Ultimately, I would shy away from giving the user too many options to "theme" your site, unless of course you have a compelling reason that will somehow improve their experience or allows required functionality to take place.

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    Agreed. Themes open up an enormous can of worms. For one, they're not created equal. Varying skill levels and effort of the people creating them can cause quite a bit of discrepancy. One bad theme can unfairly harm the perception of the rest of the underlying product. – Ben Harrison Sep 21 '16 at 14:50
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Customizing visual styles is ok (font-size, background color, a dozen themes to choose from, especially day/night themes).

Bigger benefit (for me, as a user) would be having customization over the content itself. For ex., I don't want to see Google Chat in Google Mail.

Of course, customization brings complexity.

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No. It is not a good idea.

Every browser already provides the ability to do this. The only thing you need to do is ensure you do not break the accessibility features inherent to the browser.

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I disagree.

Customization according to one's preferences has nothing to do with the generic UX. It's more like a feature add-on to the core service.

If we think about it, We do a lot of focused user research in order to create a user experience which caters to (targets) it's specific audience. By providing customization options, we are allowing users to further adjust the UI according to his/her own personal preferences.

It's very important to understand that just by providing UI Options, we can't make a drastic change in the core UX of a product. It's still the same product and UI customization comes with a cost of complexity and learning. So the placement of such features is also important. They should be discoverable by power users (Should be avoided during onboarding and early stages of user adaptation)

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It depends.

Customization options don't add anything to a site that will only be visited once, or infrequently. The time it takes to set up the customization will be disproportionate for the benefits it gives, and in the worst case, it will hinder good UX-Design ("Why bother, the user will customize it anyway").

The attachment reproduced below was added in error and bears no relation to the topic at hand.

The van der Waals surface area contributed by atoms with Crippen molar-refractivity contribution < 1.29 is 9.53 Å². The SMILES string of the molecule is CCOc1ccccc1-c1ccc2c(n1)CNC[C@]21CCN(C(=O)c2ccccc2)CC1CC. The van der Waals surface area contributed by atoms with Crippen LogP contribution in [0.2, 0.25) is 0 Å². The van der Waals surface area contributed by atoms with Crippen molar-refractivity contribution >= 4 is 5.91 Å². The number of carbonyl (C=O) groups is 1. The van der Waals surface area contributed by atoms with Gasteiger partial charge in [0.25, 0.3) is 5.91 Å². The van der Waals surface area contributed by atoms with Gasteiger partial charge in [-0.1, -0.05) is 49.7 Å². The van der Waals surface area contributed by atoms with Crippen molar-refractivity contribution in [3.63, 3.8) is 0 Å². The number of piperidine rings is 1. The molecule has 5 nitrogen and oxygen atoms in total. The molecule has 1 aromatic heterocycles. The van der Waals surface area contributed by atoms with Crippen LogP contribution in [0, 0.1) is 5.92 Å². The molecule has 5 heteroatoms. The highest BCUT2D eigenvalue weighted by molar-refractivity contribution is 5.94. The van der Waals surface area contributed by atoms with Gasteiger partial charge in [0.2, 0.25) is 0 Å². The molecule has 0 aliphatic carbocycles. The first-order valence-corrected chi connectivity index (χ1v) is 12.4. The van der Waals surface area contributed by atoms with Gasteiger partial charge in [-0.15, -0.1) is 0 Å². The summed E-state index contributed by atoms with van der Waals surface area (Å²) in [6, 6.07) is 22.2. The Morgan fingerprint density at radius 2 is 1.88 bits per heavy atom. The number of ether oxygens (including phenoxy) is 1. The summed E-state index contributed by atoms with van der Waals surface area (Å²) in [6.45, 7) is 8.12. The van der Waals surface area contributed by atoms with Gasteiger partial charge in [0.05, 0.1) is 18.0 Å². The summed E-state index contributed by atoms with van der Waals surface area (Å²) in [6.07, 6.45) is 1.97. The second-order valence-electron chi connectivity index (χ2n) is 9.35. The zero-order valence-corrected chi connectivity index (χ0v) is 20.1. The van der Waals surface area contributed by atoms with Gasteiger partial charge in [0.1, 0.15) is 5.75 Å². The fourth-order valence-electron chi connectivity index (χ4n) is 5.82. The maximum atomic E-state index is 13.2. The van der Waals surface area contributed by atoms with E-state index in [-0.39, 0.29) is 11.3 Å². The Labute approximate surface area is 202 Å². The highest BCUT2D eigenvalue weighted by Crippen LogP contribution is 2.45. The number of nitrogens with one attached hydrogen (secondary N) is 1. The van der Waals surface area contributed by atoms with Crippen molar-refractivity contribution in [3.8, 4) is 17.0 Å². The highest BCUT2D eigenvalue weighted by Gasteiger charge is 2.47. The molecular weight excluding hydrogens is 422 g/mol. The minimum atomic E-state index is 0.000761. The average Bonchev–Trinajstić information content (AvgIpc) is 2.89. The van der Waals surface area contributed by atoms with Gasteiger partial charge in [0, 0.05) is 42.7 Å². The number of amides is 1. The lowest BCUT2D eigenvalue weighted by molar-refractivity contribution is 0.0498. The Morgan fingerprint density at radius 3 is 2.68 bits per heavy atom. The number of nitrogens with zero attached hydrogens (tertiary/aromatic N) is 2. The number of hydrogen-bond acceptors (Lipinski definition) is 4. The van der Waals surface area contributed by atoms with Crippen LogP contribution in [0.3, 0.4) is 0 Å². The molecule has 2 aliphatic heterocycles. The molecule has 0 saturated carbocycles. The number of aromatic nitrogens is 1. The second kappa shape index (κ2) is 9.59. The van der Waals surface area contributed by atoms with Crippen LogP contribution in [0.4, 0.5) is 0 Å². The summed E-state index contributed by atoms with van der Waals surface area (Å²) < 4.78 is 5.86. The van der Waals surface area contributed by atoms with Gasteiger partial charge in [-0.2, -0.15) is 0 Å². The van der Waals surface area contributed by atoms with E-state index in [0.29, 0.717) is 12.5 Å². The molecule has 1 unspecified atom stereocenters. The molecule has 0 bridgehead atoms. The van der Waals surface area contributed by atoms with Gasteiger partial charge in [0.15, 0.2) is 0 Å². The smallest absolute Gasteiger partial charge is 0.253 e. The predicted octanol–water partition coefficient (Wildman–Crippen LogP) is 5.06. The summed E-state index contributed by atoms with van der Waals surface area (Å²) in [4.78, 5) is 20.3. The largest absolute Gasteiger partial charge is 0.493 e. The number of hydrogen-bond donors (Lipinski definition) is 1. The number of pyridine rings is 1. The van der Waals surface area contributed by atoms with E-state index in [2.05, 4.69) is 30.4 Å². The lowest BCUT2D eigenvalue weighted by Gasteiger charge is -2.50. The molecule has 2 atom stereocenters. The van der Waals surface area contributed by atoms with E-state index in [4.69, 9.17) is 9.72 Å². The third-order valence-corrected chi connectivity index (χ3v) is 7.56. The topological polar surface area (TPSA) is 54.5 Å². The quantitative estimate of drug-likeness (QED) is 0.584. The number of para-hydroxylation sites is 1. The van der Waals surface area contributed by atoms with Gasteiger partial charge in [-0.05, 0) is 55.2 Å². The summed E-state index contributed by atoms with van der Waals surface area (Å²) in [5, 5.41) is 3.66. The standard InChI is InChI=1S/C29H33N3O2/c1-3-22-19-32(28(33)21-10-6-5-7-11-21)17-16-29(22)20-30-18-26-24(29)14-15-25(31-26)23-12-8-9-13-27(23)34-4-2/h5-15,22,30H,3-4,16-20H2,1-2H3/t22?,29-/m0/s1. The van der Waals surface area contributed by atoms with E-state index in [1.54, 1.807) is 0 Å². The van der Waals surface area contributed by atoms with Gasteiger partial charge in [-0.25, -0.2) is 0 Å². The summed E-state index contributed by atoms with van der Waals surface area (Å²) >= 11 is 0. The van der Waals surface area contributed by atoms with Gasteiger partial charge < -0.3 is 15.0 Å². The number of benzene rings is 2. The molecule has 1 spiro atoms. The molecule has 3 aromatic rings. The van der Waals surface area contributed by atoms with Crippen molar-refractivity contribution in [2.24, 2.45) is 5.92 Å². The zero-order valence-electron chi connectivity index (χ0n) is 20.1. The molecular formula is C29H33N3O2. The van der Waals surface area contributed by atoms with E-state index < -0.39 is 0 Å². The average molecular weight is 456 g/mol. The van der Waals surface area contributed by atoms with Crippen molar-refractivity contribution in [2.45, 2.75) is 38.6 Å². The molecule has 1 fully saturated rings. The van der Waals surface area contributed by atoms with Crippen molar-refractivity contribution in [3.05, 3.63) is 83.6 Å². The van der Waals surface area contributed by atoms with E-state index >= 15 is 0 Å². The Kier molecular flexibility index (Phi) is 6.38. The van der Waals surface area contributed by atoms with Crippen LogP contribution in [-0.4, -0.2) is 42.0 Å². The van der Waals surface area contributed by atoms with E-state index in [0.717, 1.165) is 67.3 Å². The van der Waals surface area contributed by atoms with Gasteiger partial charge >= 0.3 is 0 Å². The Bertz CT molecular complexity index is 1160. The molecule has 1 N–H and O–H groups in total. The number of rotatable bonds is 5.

On a site that is frequented often (facebook, google, ...) Customization options can, if done properly, avoid user frustration that would otherwise be unadressable (no accounting for taste). Here they offer a tool for the user to "claim" the site for their own.


The other problem with the idea, as you presented it, is the relatively high degree of complexity it suggests. The more options you give the user, the more time he needs to spend to learn how to use them. Are there any use-cases which actually justify the amount of learning the user would need to do? Could the tool as you describe it offer any options, that wouldn't be easier to use by presenting streamlined options (themes, readability options)?

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For accessibility reasons, there is no need to let the user adjust the fonts and colors of your site:

  1. Users who need a larger font or a better contrast do mostly already have some kind of assertive software on their devices.
  2. If they don't, they will have a hard time changing these settings on each and every site in order to be able to use those sites.

So, the answer is: Put your efforts on something more productive instead.

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  • Hogwash. There's a reason every browser allows users to change their display settings; accessibility. If you think accessibility is about catering to users of assistive technologies your very, very mistaken. Accessibility is about making sites work for humans. – Seth Warburton Sep 21 '16 at 7:31
  • @Seth, I think you might have misunderstood my intention. If the user has a need of changing font, colors etc then the user does benefit more by using assistive software on her own device. That software software will let the user set the colors, magnification level and so on and that will help the user in whatever app she might be using. Not many user will use such a settings on a particular site. – Ilias Bennani Sep 21 '16 at 10:40